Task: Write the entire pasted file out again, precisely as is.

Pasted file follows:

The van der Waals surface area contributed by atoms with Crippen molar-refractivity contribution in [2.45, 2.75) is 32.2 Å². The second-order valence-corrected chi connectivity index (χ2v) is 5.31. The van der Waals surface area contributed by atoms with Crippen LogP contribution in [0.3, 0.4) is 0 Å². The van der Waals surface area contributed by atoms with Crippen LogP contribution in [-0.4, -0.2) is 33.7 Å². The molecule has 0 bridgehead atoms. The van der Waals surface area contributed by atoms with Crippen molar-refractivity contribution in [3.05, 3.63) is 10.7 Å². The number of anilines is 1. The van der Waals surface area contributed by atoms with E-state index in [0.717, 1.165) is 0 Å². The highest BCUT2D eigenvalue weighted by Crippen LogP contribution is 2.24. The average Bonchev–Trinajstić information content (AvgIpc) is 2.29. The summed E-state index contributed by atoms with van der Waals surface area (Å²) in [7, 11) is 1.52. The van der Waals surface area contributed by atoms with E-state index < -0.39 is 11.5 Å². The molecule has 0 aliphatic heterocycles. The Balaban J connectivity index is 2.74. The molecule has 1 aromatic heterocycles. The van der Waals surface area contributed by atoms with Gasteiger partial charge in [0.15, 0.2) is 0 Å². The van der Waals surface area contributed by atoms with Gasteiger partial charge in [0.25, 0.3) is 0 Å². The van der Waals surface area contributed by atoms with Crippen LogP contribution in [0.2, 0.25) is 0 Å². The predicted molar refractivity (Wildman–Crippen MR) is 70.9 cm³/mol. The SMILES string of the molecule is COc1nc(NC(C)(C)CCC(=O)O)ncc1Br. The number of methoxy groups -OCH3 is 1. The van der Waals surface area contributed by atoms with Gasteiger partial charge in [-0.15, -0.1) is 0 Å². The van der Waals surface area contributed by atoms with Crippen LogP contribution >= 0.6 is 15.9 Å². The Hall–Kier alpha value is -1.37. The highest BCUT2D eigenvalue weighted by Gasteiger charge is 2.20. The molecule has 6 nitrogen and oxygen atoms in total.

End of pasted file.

The van der Waals surface area contributed by atoms with Crippen molar-refractivity contribution in [2.45, 2.75) is 32.2 Å². The second-order valence-corrected chi connectivity index (χ2v) is 5.31. The van der Waals surface area contributed by atoms with Crippen LogP contribution in [0.3, 0.4) is 0 Å². The van der Waals surface area contributed by atoms with Crippen LogP contribution in [-0.4, -0.2) is 33.7 Å². The molecule has 0 bridgehead atoms. The van der Waals surface area contributed by atoms with Crippen molar-refractivity contribution in [3.05, 3.63) is 10.7 Å². The number of anilines is 1. The van der Waals surface area contributed by atoms with E-state index in [0.717, 1.165) is 0 Å². The highest BCUT2D eigenvalue weighted by Crippen LogP contribution is 2.24. The average Bonchev–Trinajstić information content (AvgIpc) is 2.29. The summed E-state index contributed by atoms with van der Waals surface area (Å²) in [7, 11) is 1.52. The van der Waals surface area contributed by atoms with E-state index < -0.39 is 11.5 Å². The molecule has 0 aliphatic heterocycles. The Balaban J connectivity index is 2.74. The molecule has 1 aromatic heterocycles. The van der Waals surface area contributed by atoms with Gasteiger partial charge in [0.15, 0.2) is 0 Å². The van der Waals surface area contributed by atoms with Gasteiger partial charge in [0.25, 0.3) is 0 Å². The van der Waals surface area contributed by atoms with Crippen LogP contribution in [0.2, 0.25) is 0 Å². The predicted molar refractivity (Wildman–Crippen MR) is 70.9 cm³/mol. The SMILES string of the molecule is COc1nc(NC(C)(C)CCC(=O)O)ncc1Br. The number of methoxy groups -OCH3 is 1. The van der Waals surface area contributed by atoms with Gasteiger partial charge in [-0.15, -0.1) is 0 Å². The van der Waals surface area contributed by atoms with Crippen LogP contribution >= 0.6 is 15.9 Å². The Hall–Kier alpha value is -1.37. The highest BCUT2D eigenvalue weighted by Gasteiger charge is 2.20. The molecule has 6 nitrogen and oxygen atoms in total.